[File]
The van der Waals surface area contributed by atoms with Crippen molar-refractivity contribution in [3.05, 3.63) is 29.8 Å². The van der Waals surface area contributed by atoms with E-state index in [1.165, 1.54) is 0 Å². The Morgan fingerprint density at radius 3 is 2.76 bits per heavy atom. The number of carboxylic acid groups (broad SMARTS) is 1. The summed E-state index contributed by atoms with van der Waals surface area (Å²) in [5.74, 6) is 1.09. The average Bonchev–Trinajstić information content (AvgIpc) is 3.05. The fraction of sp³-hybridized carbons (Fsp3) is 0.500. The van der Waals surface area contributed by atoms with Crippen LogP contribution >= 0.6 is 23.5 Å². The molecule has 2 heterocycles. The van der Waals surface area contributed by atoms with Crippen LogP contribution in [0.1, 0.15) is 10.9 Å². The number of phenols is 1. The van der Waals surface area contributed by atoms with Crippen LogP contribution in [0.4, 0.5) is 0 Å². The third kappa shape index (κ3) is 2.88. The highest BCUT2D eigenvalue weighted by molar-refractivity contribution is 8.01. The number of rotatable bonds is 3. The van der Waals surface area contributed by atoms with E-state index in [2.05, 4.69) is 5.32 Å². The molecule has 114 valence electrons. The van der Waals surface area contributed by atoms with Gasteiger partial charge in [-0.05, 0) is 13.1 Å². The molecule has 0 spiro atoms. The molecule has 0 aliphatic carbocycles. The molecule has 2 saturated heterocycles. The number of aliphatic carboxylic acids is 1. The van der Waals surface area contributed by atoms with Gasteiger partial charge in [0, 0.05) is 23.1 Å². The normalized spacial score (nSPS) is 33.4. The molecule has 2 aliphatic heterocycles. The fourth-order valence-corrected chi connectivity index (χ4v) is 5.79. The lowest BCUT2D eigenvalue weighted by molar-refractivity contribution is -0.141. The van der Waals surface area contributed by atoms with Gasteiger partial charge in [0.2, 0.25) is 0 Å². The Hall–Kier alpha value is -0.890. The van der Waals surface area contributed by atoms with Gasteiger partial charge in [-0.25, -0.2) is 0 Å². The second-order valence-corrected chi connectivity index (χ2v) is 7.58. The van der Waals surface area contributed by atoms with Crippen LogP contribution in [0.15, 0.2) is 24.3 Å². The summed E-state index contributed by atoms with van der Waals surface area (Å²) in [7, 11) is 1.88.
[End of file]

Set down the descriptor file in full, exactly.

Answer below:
The van der Waals surface area contributed by atoms with Crippen molar-refractivity contribution in [3.05, 3.63) is 29.8 Å². The van der Waals surface area contributed by atoms with E-state index in [1.165, 1.54) is 0 Å². The Morgan fingerprint density at radius 3 is 2.76 bits per heavy atom. The number of carboxylic acid groups (broad SMARTS) is 1. The summed E-state index contributed by atoms with van der Waals surface area (Å²) in [5.74, 6) is 1.09. The average Bonchev–Trinajstić information content (AvgIpc) is 3.05. The fraction of sp³-hybridized carbons (Fsp3) is 0.500. The van der Waals surface area contributed by atoms with Crippen LogP contribution >= 0.6 is 23.5 Å². The molecule has 2 heterocycles. The van der Waals surface area contributed by atoms with Crippen LogP contribution in [0.1, 0.15) is 10.9 Å². The number of phenols is 1. The van der Waals surface area contributed by atoms with Crippen LogP contribution in [0.4, 0.5) is 0 Å². The third kappa shape index (κ3) is 2.88. The highest BCUT2D eigenvalue weighted by molar-refractivity contribution is 8.01. The number of rotatable bonds is 3. The van der Waals surface area contributed by atoms with E-state index in [2.05, 4.69) is 5.32 Å². The molecule has 114 valence electrons. The van der Waals surface area contributed by atoms with Gasteiger partial charge in [-0.05, 0) is 13.1 Å². The molecule has 0 spiro atoms. The molecule has 0 aliphatic carbocycles. The molecule has 2 saturated heterocycles. The number of aliphatic carboxylic acids is 1. The van der Waals surface area contributed by atoms with Gasteiger partial charge in [0, 0.05) is 23.1 Å². The normalized spacial score (nSPS) is 33.4. The molecule has 2 aliphatic heterocycles. The fourth-order valence-corrected chi connectivity index (χ4v) is 5.79. The lowest BCUT2D eigenvalue weighted by molar-refractivity contribution is -0.141. The van der Waals surface area contributed by atoms with Gasteiger partial charge in [0.2, 0.25) is 0 Å². The Hall–Kier alpha value is -0.890. The van der Waals surface area contributed by atoms with Gasteiger partial charge in [-0.25, -0.2) is 0 Å². The second-order valence-corrected chi connectivity index (χ2v) is 7.58. The van der Waals surface area contributed by atoms with Crippen LogP contribution in [0.15, 0.2) is 24.3 Å². The summed E-state index contributed by atoms with van der Waals surface area (Å²) in [7, 11) is 1.88.